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A Flu Friend in the UK-How the NHS Fights the Swine Flu October 15, 2009

Posted by Admin in Health Insurance.
Tags: , , , , ,

Remember the song, “You’ve Got a Friend”? The UK has a swine flu readiness plan that calls for the patient to have a “flu friend” to help out. How does this really work?  The story broke this summer, but a friend of mine was just recently called to serve. Here’s the story, as told to me:

“The UK has a nationwide readiness plan for the pandemic. If you think you have swine flu then you call a 24 hour hotline or go to the NHS website where you either fill out a form yourself or get talked through one on the phone. The questionnaire goes through your symptoms and if you hit enough of them you are considered to have swine flu.

[picapp src=”1/e/d/8/The_Post_Office_b568.jpg?adImageId=6138579&imageId=4722834″ width=”234″ height=”310″ /]You are then given an ID number and the address of the nearest pharmacy stocking Tamiflu. The sick person is not meant to leave their house but instead supposed to get a “flu friend” to run errands for them. The flu friend goes to the pharmacy and takes along the poorly person’s ID, proof of address, and ID number from the website/phone call as well as their own ID.

So I went to the pharmacy, said “Hi, I’m here to get Tamiflu for my friend?” Handed over the various ID’s and whatnot that went on to another form and 10 minutes later got the Tamiflu. For free. [emphasis added]

This only works once, which is what all the ID’s and whatnot are for. There has been some hullabaloo about the fact that some boroughs have a lot more pharmacies stocking the drug or whatever but mine is one of the less supplied boroughs and that sure was easy. It was about a 9 minute walk from my friend’s house. The sick person doesn’t leave their home cutting down on spreading the flu, they don’t clog up their GP’s office, there *IS* a National readiness plan, and it is so well advertised that two not particularly observant college grads knew exactly what to do. Neither of us really read papers, we don’t have TV’s, I don’t listen to the radio- and yet we knew what to do.”

Let’s recap the benefits of the UK plan:

  • Effective marketing plan-but we don’t know what worked
  • Self diagnosis on web or via telephone to discern symptoms
  • Flu patient doesn’t have to leave home
  • Tamiflu available for pick up by the “flu friend” at a convenient neighborhood pharmacy
  • It’s free for the patient

To compare and contrast, I searched for 24 hour flu hotline that I could use in the US:

  • The local county number was a recording and referred me to my health care provider, unless I didn’t have insurance, in which case I could go to a clinic-where I would not have to reveal my immigration status. No live person at midnight.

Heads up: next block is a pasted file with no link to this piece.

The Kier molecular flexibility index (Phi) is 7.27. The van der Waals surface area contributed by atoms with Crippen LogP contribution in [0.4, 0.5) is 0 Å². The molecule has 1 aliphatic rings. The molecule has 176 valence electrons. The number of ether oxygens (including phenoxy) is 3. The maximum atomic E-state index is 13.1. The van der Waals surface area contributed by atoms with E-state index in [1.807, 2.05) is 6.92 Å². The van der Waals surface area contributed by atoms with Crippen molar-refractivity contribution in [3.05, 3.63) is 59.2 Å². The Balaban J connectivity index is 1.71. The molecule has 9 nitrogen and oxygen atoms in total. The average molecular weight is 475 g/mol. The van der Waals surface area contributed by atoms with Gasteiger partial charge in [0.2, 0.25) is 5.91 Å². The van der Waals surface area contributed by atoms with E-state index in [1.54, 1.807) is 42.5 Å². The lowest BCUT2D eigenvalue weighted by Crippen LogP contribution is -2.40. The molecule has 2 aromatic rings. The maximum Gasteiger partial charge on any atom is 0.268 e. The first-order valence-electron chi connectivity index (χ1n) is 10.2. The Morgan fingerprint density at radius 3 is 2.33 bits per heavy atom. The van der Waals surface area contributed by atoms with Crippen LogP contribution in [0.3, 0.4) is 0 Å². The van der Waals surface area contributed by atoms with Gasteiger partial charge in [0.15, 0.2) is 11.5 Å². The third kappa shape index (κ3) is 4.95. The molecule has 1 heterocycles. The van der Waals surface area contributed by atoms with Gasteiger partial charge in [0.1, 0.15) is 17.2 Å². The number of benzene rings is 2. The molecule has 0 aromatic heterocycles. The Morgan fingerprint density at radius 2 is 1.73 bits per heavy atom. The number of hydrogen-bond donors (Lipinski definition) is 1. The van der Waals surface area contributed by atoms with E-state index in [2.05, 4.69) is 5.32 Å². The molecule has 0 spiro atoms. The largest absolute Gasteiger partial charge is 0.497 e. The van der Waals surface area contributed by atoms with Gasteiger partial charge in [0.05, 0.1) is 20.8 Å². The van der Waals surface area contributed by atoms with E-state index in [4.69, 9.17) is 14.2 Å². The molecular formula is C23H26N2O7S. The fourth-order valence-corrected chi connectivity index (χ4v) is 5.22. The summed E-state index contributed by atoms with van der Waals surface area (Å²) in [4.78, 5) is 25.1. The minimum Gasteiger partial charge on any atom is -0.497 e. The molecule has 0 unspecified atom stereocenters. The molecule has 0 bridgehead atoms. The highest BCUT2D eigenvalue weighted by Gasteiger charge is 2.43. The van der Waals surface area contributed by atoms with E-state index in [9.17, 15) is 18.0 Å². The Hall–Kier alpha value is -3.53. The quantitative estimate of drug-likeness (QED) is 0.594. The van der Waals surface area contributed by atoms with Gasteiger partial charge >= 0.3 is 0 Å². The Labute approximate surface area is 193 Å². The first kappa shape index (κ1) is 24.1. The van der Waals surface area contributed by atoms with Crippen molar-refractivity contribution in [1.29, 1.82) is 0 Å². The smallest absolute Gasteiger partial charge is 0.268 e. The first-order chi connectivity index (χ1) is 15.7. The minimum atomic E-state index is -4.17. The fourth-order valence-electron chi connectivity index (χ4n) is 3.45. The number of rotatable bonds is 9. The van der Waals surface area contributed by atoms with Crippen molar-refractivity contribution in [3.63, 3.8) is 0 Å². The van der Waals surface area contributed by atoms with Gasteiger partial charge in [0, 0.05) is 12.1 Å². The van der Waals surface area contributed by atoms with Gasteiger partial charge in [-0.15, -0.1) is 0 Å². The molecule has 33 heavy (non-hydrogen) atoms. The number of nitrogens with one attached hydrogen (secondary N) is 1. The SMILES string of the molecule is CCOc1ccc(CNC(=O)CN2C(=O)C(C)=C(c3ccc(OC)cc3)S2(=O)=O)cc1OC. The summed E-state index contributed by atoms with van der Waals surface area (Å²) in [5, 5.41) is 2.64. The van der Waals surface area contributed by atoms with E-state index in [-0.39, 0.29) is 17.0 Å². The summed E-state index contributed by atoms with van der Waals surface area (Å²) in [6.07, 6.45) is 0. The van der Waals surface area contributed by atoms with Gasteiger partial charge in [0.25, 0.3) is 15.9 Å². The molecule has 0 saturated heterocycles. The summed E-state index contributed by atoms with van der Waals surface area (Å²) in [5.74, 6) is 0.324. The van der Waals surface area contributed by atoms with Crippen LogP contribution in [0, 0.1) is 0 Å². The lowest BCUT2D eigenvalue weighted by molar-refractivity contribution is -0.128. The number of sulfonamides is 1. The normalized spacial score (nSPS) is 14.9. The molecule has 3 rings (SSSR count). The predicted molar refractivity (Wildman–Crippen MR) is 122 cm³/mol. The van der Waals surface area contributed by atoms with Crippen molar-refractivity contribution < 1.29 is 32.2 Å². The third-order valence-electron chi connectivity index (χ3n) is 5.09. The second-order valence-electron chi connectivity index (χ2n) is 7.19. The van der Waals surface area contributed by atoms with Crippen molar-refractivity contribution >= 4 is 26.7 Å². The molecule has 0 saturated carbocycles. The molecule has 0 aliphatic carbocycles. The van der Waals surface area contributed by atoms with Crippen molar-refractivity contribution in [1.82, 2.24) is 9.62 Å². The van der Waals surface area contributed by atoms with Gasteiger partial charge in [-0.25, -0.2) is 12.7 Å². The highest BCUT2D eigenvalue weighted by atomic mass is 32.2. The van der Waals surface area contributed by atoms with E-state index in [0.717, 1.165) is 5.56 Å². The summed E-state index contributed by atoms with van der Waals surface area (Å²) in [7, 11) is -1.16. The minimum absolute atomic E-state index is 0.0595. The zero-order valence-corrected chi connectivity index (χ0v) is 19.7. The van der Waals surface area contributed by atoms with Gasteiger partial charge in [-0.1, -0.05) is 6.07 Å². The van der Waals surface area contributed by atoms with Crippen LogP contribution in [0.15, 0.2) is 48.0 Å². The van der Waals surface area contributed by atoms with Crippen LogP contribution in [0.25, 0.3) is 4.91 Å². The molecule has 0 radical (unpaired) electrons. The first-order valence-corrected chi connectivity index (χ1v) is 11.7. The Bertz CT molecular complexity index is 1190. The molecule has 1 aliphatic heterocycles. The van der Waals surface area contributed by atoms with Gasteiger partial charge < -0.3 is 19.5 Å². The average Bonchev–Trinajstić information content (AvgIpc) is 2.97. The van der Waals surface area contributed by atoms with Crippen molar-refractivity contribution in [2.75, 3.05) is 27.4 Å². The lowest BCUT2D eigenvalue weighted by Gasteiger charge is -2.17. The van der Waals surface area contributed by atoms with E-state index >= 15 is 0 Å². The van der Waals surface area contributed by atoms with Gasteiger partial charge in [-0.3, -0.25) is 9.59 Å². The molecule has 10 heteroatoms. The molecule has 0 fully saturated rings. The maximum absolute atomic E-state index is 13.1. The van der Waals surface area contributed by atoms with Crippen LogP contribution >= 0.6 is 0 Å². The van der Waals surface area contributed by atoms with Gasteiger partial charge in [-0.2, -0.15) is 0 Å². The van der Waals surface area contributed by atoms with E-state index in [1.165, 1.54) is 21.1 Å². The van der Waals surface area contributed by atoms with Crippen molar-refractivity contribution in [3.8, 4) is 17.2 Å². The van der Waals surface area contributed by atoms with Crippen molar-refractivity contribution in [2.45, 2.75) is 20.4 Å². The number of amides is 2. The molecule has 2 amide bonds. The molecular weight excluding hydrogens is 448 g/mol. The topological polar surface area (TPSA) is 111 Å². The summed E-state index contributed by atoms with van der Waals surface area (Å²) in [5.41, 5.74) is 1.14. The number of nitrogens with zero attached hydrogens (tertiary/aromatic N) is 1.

• The state number, staffed by a live person assured me that this number was only for institutions, not individuals.
  • The federal number (at the CDC), was staffed by another cheerful person, who indicated that” they did not diagnose over the phone”. Their suggestion was to contact my health care provider at midnight or to go to the emergency room. Emergency room for primary care? Right, that is SOP in this country. I could have called the “Nurse-Line” for my insurance plan, but have wisely decided to go to bed, as I don’t currently have the swine flu.

How exactly am I better off under this system? Hmmm.

  • ($100 co-pay for my insurance at least), plus the Tamiflu cost;
  • Inconvenient
  • Delays treatment or provides it at the highest possible marginal cost.



1. peopleandthingsthatannoyme - October 15, 2009

At least they have a plan……the ‘plan’ here in Kuwait is to send everyone home with Fludrex, tell them they have an Upper Respiratory Tract Infection and not test anyone OR give vaccines OR give antivirals….meanwhile the Minister of Health publicizes his trip to the UK to work closely in tandem with hospitals there…..bullshit, he’s gone shopping. And meanwhile OUR kids get sicker and sicker. I know of Four teachers out with ‘a bad cold’ at the minute. One can’t walk and was told to lie down and have a hot drink.

2. Casey - October 16, 2009

the ads for the “flu friend” business are all over the public transport- signs on the tube, signs on bus stops, signs on the sides of buses, and full page ads in the free newspapers that people leave lying around transport stations.

3. Be well, or it will bankrupt you - October 17, 2009

The first death of the Seattle flu season happened this week – 20 something programmer who lived alone. He had an underlying problem but I bet he could have used a Flu Friend.

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